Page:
How I can help

Making learning and understanding easy

Education and design are the sectors that form the backdrop to my career. I help you by bringing to your learning content over 15 years of experience in delivering creative communication projects and over a decade of involvement in the analysis, design, and delivery of learning resources that support the gaining of new knowledge or skills.

This ability to create content that meets your learning objectives, is designed for ease of use, and looks visually appealing is what sets me apart.

Those working at the intersection of education and design have many labels: training designer, curriculum developer, learning and development specialist, instructional designer, etc. I believe consultant accurately describes what I do. I co-create project plans, timelines, and deliverables for content and training materials with stakeholders. I do this based on a training needs analysis. I use this analysis to design assets that guide people, using instructional content, towards agreed learning objectives.

Maybe you need your existing e-learning storyboard built out to a completed, learner ready course? Maybe you need help in developing your course from nothing more than an initial idea? Whatever your needs, I can help you create learner focused, business needs centred, beautiful e-learning solutions.

You can find out more at How I work , including consistency and compliance to department and company standards; training needs assessments and gap analysis preparation; subject matter experts and gathering an understanding of technical content; and other e-learning instructional design considerations.

Organisations I've worked with include:

Deutsche Bank
City of London
Standard Life
Wellcome
Edinburgh Council
Adobe
LSBU
Canary Wharf Group
The Guardian
Financial Times

How I work
            
            
            
            
            
            
            
            
            
            
            

How I Work

E-learning done by analysis and design

The products and resources we use to help other people learn need to have both practical and appealing features.

To create effective training, you need to identify the learning objectives. To identify your learning objectives, instructional designers adopt one of a number of different processes. The most commonly used process is called ADDIE, an acronym for the five key training course creation activities: Analysing, Designing, Developing, Implementing, and Evaluating.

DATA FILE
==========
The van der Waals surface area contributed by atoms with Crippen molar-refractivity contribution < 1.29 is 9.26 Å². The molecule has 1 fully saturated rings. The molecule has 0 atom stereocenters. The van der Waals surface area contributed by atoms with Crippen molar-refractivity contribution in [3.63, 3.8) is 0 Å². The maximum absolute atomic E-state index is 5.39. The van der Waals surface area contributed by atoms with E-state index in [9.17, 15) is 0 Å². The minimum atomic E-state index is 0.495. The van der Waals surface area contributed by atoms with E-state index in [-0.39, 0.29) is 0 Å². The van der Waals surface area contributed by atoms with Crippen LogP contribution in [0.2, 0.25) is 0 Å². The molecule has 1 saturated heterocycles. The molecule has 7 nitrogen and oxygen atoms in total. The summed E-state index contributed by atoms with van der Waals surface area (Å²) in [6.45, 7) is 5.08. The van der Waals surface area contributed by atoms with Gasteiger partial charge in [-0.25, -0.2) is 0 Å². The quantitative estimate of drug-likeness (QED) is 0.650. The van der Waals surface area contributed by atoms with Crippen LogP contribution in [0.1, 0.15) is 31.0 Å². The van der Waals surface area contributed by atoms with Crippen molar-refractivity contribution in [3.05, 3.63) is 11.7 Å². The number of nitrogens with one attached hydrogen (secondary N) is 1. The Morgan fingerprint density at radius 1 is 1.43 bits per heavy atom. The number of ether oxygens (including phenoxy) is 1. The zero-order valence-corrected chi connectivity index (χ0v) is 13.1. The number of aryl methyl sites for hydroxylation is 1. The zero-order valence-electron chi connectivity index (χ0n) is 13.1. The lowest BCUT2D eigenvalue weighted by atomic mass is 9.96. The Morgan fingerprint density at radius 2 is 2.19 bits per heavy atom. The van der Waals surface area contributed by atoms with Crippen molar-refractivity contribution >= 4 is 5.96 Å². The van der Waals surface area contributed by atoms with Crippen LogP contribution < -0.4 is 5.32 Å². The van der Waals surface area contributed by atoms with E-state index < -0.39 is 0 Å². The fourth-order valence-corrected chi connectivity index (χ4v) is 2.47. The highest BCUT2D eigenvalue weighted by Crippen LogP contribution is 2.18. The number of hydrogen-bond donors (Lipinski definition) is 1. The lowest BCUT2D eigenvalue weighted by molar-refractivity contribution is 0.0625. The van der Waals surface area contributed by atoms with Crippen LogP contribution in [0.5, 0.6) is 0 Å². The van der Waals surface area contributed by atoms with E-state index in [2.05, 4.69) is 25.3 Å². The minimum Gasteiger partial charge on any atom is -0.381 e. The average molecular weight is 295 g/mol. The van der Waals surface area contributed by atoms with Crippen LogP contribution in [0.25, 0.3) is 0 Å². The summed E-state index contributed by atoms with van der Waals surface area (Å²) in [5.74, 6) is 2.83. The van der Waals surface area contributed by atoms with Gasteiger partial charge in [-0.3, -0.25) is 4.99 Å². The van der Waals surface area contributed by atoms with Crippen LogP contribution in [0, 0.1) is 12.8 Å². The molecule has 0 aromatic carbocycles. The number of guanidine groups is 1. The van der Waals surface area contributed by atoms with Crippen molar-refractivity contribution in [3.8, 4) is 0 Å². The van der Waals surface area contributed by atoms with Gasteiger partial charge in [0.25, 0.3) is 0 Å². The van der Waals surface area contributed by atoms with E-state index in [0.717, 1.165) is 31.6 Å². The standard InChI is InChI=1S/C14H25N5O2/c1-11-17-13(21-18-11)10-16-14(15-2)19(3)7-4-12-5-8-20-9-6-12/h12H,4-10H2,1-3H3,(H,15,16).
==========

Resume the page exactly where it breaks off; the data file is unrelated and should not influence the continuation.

Let's take a closer look at what this means in practice. To elaborate a little, it looks like this:

Analyse
This is the first, and possibly most important phase.  This is where I work to identify the key elements needed to design effective learning. This can be as simple as sharing your existing knowledge and findings. Alternatively, a training needs analysis might be required to identify the learning objectives, and build a learner profile.
Design
At the design phase, I'll take everything collected and learned during the analysis phase to begin planning and structuring your content. This will include an outline of your project’s learning activities, exercises, knowledge checks, assessment techniques, visual design, and navigation.

At the end of the design phase, all of these learning and development training decisions will be presented in a document called a storyboard. This storyboard is a blueprint for your course. A storyboard can be as simple as a series of sketches illustrating how the course flows.
Development
This is where, as an instructional designer, I take the storyboard  and create the lessons, activities, exercises, graphics, etc. This phase involves a series of reviews, followed by a period of testing to iron out any issues that become apparent.
Implementation
This is the exciting bit where the course gets published and learners can finally access the training. Usually, this means publishing online or uploading the course to a Learning Management System (LMS).
Evaluation
Publishing your course is not the end of the process. You should now evaluate to measure how well your training met the learning objectives detailed back in the analysis phase. Questions to ask and/or areas to explore can include:
  • Do learners like the course?
  • Do learners achieve the learning objectives at the end of the course?
  • Do the learners change their behaviours?
  • Does the course help the company achieve its business goals?

That's quite a lot! As you can see, it's a process. A process of analysing needs, designing an instructive solution, developing training materials, and evaluating their effectiveness.

I work a lot with people: clients, subject matter experts, learners, and other stakeholders. I also work a lot with things: authoring software such as Storyline and Articulate; existing resources from clients and subject matter experts; words and images to form new content, etc. You can find out more about that by following the links below.

            
    
            

FAQ

Things people ask, frequently


From "what is it?" to "how much does it cost?" Expand the accordion below to find out.

I collaborate with leadership teams and senior stakeholders across multiple projects and contracts addressing a wide range of educational and business needs.

I’m hired to consult on strategy, and I get hands-on with the design and delivery of blended training solutions that seamlessly integrate face-to-face learning experiences with online and mobile technologies.